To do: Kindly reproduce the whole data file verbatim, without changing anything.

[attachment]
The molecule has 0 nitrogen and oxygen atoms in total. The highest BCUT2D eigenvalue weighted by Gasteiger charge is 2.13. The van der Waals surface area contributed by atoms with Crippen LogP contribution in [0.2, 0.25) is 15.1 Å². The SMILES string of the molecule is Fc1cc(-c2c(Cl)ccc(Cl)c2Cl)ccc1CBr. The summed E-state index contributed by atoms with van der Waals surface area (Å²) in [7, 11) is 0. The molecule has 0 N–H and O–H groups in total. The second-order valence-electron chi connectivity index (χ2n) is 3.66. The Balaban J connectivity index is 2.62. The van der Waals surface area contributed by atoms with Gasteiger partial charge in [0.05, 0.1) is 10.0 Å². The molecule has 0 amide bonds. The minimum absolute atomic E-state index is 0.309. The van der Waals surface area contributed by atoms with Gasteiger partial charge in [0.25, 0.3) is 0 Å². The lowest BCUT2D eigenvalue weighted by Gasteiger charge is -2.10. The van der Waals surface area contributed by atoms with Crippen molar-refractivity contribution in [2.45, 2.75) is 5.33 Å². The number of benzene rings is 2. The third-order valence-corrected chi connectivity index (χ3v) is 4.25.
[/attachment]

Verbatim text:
The molecule has 0 nitrogen and oxygen atoms in total. The highest BCUT2D eigenvalue weighted by Gasteiger charge is 2.13. The van der Waals surface area contributed by atoms with Crippen LogP contribution in [0.2, 0.25) is 15.1 Å². The SMILES string of the molecule is Fc1cc(-c2c(Cl)ccc(Cl)c2Cl)ccc1CBr. The summed E-state index contributed by atoms with van der Waals surface area (Å²) in [7, 11) is 0. The molecule has 0 N–H and O–H groups in total. The second-order valence-electron chi connectivity index (χ2n) is 3.66. The Balaban J connectivity index is 2.62. The van der Waals surface area contributed by atoms with Gasteiger partial charge in [0.05, 0.1) is 10.0 Å². The molecule has 0 amide bonds. The minimum absolute atomic E-state index is 0.309. The van der Waals surface area contributed by atoms with Gasteiger partial charge in [0.25, 0.3) is 0 Å². The lowest BCUT2D eigenvalue weighted by Gasteiger charge is -2.10. The van der Waals surface area contributed by atoms with Crippen molar-refractivity contribution in [2.45, 2.75) is 5.33 Å². The number of benzene rings is 2. The third-order valence-corrected chi connectivity index (χ3v) is 4.25.